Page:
The Truth About Superfoods

The Truth About Superfoods

Are Superfoods Actually That Good For You?

If you pay attention to the news related to health and nutrition you’ve probably heard the term superfood. Superfoods are foods that contain high levels of either nutrients or bioactive phytochemicals.

According to some nutrition experts, including superfoods in your diet can have major positive impacts on the overall health of your body. In addition to the overall nutritional impact on the body, some experts state that the vitamins, flavonoids, and acids found in superfoods help rid the body of unwanted toxins and decrease the risk of medical conditions such as diabetes, high blood pressure, and high cholesterol.

However, others assert that the “superfood movement” actually has little impact on the overall quality of our foods. They claim that while these foods are indeed healthful and full of nutrients, they are actually no better for you than other foods.

There are many foods that are considered “superfoods,” and their individual chemical compositions differ widely. Let’s take a look at a few of the most popular superfoods out there and examine whether the “superfood” claims are fact or fiction.

Acai Berries

The acai berry has been a popular fruit in the last few years. It can be eaten raw, dried, or as a juice, and is frequently used in trail mix, jelly, and granola bars. This berry is often seen as a superfood because of its high concentration of protein and nutrients including vitamin A, vitamin C, vitamin E, calcium, and iron.

Proponents of the acai berry have made a lot of claims about its health properties. However, according to most research, there haven’t been enough studies to back up most of the claims. Yet, there is one aspect of the acai berry that lives up to the hype: its antioxidants. The berries are full of antioxidants that can do wonderful things for your body, such as improving your skin and cholesterol.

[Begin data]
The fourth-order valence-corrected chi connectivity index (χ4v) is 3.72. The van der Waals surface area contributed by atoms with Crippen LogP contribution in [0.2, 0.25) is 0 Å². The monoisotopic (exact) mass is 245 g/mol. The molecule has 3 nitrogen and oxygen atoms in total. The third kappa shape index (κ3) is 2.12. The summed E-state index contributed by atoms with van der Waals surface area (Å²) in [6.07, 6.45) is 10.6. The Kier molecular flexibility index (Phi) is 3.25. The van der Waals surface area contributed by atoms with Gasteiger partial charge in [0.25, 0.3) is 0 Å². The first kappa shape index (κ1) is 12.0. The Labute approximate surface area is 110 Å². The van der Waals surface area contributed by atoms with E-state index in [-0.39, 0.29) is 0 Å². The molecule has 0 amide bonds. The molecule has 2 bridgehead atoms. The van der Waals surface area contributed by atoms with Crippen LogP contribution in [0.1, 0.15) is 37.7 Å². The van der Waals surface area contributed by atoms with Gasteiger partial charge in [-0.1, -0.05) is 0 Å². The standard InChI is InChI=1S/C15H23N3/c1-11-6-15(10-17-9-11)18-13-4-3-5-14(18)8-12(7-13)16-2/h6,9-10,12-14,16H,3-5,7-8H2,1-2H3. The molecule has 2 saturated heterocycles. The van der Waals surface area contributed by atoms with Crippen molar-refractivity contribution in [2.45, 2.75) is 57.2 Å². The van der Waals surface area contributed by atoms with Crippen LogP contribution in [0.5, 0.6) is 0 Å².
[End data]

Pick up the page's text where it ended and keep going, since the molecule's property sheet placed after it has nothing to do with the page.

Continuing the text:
This means that while the acai berry may not have the powers that many claim it does, the antioxidants in the berry make it a worthwhile fruit to add to your diet.

Chia Seeds

Chia seeds may be tiny, but the claims about its powers are huge. These small grains had popped up a lot lately in cereals, breads, and smoothie recipes. What makes the chia seed such popular superfood? The two most important aspects of the chia seed are fiber and Omega-3s.

One review of relevant research concluded that chia seeds are a sustainable source of Omega-3s and fiber that, in studies using animals, reduced levels of bad cholesterol and satiated hunger for a longer period of time, making it easier for subjects to reduce their body weight.

Based on the current research, it seems that chia seeds live up to their reputation as a powerful superfood.


Healthy kale and quinoa salad

Healthy kale and quinoa salad

In recent years, kale has become almost synonymous with healthy eating. Dieters and food bloggers use kale in salads, on sandwiches, and even in smoothies. Many have claimed that kale is one of the healthiest vegetables in the world.

Kale does, in fact, contain a number of important nutrients, including beta-carotene, vitamin C, vitamin E, vitamin K, and folate. It also contains phytonutrients, which are important for reducing inflammation and the related health issues. However, research suggests that just about every cruciferous vegetable (such as spinach or bok choy) has a similar nutritional profile. Therefore, kale is indeed a healthful vegetable, but it is no more a superfood than any other dark green leafy vegetable.


Quinoa has been consumed around the world for centuries, but Western cultures have only recently begun to embrace the tiny grain. It is often touted as one of the healthiest grains, and many health-conscious eaters see quinoa as a great substitute for more processed carbohydrates.